Talked about on today’s show:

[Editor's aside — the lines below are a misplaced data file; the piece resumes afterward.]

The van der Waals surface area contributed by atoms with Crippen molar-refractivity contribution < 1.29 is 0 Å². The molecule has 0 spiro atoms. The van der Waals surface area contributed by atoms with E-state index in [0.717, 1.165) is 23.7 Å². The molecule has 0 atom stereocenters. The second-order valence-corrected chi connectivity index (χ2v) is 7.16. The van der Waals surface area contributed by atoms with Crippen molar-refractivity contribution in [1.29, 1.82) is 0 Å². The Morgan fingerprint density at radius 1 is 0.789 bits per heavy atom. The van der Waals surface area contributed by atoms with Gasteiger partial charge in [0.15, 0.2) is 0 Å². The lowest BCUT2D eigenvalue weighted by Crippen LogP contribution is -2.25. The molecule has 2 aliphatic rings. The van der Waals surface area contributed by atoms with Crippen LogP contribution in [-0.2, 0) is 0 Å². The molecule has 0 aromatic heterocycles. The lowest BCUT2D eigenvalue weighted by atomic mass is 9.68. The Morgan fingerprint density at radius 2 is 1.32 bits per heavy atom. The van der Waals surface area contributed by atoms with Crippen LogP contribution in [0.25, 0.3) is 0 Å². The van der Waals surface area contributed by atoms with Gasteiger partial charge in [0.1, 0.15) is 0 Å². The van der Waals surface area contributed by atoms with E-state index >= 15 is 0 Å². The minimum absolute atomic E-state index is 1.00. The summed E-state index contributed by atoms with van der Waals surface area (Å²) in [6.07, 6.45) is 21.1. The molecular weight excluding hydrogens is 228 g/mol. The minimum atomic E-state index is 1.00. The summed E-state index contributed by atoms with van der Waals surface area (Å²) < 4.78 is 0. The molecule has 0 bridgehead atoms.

Astounding April-July 1953, 1954, interviews, an expected book, the flyers, up the slope, how Larry Niven borrowed some of this, Meskalanite co-travelers, nothing this heavy, a hard book to read?, stopping to do math, that’s the game, “the game”, an intellectual exercise, the essay: Whilygig World, starting with the world, we’re in a much more character driven era of Science Fiction, a story will emerge, hard SF is out of fashion, Analog is the torchbearer for hard SF, the field has shifted, the post-Campbell era, Prisoners Of Gravity, a dying Frankenstein, an interview with Hal Clement, Benford and such, a TVO thing, Teddog, somewhere in Toronto, thanks Prisoners Of Gravity, much more like a YouTube show than anything on television at that time, a pretty clever trick, Commander Rick, Rick Green, Enrico Gruen, pirate broadcasts, why aliens are in humanoid form, Daniel Richler, the opposite and appropriate angle, a zany talking head show, trying to change the world through Science Fiction, that’s Kim Stanley Robinson, hey that’s Larry Niven, Harlan Ellison, Isaac Asimov, Garth Ennis, Neil Gaiman, escaping the mundane reality of this show, Rick is the humans looking down on the Earth, the people who don’t understand the shape of their world properly, an elongated sphere, the conquistadors landing on the shore, first contact stories, juiced up in Astounding, what about the “prime directive”?, a 2000-year crash course in science, a pirate!, just to get to this probe, uplift, L. Sprague de Camp’s stories set on Krishna, how to overcome problems, pirates of the galaxy!, our worlds are too hot for them, this is the kind of book you’re reading, a creative commons license before there was such a thing, methane seas, Titan’s methane seas, Saturn, TV Tropes, the first novel set on a world outside the solar system that actually is a planet, exoplanets, first exoplanet discovered during WWII, an exercise in answering that question, rafts instead of one big keel, “worldbuilding”, a great novel with a crappy story, basic, heavy handed, damn man, hat’s off, afraid of things above your head, biology, why intelligence would develop, a minimal ecosystem, physics vignettes, so much against what people are reading science fiction for now, The Fifth Season, wouldn’t it be cool if, forcing it in the other way, showing all the implications, the rules, as early as possible, “I always feel cheated when…”, we get a false picture of Science Fiction because of Astounding, the conventions, the premiere magazing, Horace Gold’s Galaxy, the gold standard, game fiction, Sherlock Holmes fiction, you’re a bad writer if you cheat the reader, almost nobody plays this game, so sexist and racist, even when he does a fantasy novel it’s hard, The Fifth Season, a cost to using a magic system, I’m starting with this crazy premise, Barlenon vs. Dondragmir, not one girl in the book!, what about your sex lives?, a million sailors frozen at the bottom of the sea, at an extreme of hard SF, the window of science fiction, shifted in other ways, a New England Yankee trader, building trade routes, a relatable mindset, Lackland, amazingly human, Star Trek aliens, he made them Hal Clements, looking at the Larry Niven and Hal Clement affect, emotionally oblate, the outer edges, the peak of characterization: “I couldn’t quite nip it.”, quick-witted students, Cortez, the natives should have a lot of their own shit going on, wrapped up in their own problems, a smooth and peaceful first contact, in real life when first contact happens bad things usually happen, it depends on who is coming, the gravity of this mission, the cost, in Chapter 19, the character names, in the pre-negotiations, Tolkien does the same thing (but with language), a richer tapestry, that’s not what this is for, the sequel: Starlight, all the little touches, the Bree is steering itself, how glaciers work, lubrication, steering glaciers, friction, when friction is an important part of a book, Douglas Adams’ game vs. the rules of chess, a good analogy, PhDs, genius, fostering reading activity, comicon, the importance of having ideas at the forefront, racism, intelligence, first contact, Asimov, sitting around talking about his story with Isaac Asimov, “Pancake In The Sky” and “Gravy Planet”, a pleasant evening spent talking materials science, an acquired taste, the great game, prime directives, not all historical first contacts, first contact between the Americans and the Japanese (1792), angry sticks, pre-admiral Perry, genocide in Central and South America, overturning governments, a more modest foreign policy, the history of British Columbia, super-peaceful, residential schools, land theft, first contact need not be terrible, the rock rollers, the spear throwers, never pay tolls again, a benevolent scientific dictator, Star Trek as a medicine for American imperialism, sharing knowledge, Jerry Pournelle’s Empire Of Man series, a daisy chain of influence, Needle, a peaceful alien lifeform that can live inside a human body, Jinx (Larry Niven), World Of Pattavs, Neutron Star, a game of gravity, General Products Hull #1, Beowulf Shaeffer, Neil DeGrasse Tyson, spagettification, Inconstant Moon, a love story about the moon, the reflected light of a nova (or a massive solar flare), it’s only the apocalypse, I’ll lasso the moon for you, an Adam and Eve sort of thing, What Can You Say About Chocolate Covered Manhole Covers?, Man Of Steel, Woman Of Kleenex, Kryptonian refugees, Superdog